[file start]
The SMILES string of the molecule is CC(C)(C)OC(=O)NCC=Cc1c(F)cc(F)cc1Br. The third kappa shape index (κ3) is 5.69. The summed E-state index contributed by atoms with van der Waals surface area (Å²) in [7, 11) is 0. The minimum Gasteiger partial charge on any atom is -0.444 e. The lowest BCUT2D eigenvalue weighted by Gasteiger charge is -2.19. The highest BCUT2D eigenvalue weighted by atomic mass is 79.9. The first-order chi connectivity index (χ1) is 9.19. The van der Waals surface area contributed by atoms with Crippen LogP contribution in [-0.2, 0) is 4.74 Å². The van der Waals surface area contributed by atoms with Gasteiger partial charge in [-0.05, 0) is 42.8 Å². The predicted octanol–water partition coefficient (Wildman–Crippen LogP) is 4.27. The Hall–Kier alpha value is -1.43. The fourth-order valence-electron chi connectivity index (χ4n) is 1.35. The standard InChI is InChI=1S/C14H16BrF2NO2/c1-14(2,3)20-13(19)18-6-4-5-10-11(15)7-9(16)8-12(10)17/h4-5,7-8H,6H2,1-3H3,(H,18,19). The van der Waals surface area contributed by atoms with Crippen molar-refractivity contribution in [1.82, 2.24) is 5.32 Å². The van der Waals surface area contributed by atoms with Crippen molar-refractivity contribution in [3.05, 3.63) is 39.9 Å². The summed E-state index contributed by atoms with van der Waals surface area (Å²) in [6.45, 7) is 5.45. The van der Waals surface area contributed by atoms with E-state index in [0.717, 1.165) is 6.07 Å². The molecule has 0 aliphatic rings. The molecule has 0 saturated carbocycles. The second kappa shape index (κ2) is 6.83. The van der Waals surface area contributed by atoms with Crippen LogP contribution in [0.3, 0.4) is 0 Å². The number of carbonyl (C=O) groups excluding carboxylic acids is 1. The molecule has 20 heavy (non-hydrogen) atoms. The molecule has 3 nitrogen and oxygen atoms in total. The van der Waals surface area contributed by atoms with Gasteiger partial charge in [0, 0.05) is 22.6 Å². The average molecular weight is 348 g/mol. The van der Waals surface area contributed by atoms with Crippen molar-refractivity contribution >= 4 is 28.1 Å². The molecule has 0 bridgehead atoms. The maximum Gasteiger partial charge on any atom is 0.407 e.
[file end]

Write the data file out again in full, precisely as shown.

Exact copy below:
The SMILES string of the molecule is CC(C)(C)OC(=O)NCC=Cc1c(F)cc(F)cc1Br. The third kappa shape index (κ3) is 5.69. The summed E-state index contributed by atoms with van der Waals surface area (Å²) in [7, 11) is 0. The minimum Gasteiger partial charge on any atom is -0.444 e. The lowest BCUT2D eigenvalue weighted by Gasteiger charge is -2.19. The highest BCUT2D eigenvalue weighted by atomic mass is 79.9. The first-order chi connectivity index (χ1) is 9.19. The van der Waals surface area contributed by atoms with Crippen LogP contribution in [-0.2, 0) is 4.74 Å². The van der Waals surface area contributed by atoms with Gasteiger partial charge in [-0.05, 0) is 42.8 Å². The predicted octanol–water partition coefficient (Wildman–Crippen LogP) is 4.27. The Hall–Kier alpha value is -1.43. The fourth-order valence-electron chi connectivity index (χ4n) is 1.35. The standard InChI is InChI=1S/C14H16BrF2NO2/c1-14(2,3)20-13(19)18-6-4-5-10-11(15)7-9(16)8-12(10)17/h4-5,7-8H,6H2,1-3H3,(H,18,19). The van der Waals surface area contributed by atoms with Crippen molar-refractivity contribution in [1.82, 2.24) is 5.32 Å². The van der Waals surface area contributed by atoms with Crippen molar-refractivity contribution in [3.05, 3.63) is 39.9 Å². The summed E-state index contributed by atoms with van der Waals surface area (Å²) in [6.45, 7) is 5.45. The van der Waals surface area contributed by atoms with E-state index in [0.717, 1.165) is 6.07 Å². The molecule has 0 aliphatic rings. The molecule has 0 saturated carbocycles. The second kappa shape index (κ2) is 6.83. The van der Waals surface area contributed by atoms with Crippen LogP contribution in [0.3, 0.4) is 0 Å². The number of carbonyl (C=O) groups excluding carboxylic acids is 1. The molecule has 20 heavy (non-hydrogen) atoms. The molecule has 3 nitrogen and oxygen atoms in total. The van der Waals surface area contributed by atoms with Gasteiger partial charge in [0, 0.05) is 22.6 Å². The average molecular weight is 348 g/mol. The van der Waals surface area contributed by atoms with Crippen molar-refractivity contribution >= 4 is 28.1 Å². The molecule has 0 bridgehead atoms. The maximum Gasteiger partial charge on any atom is 0.407 e.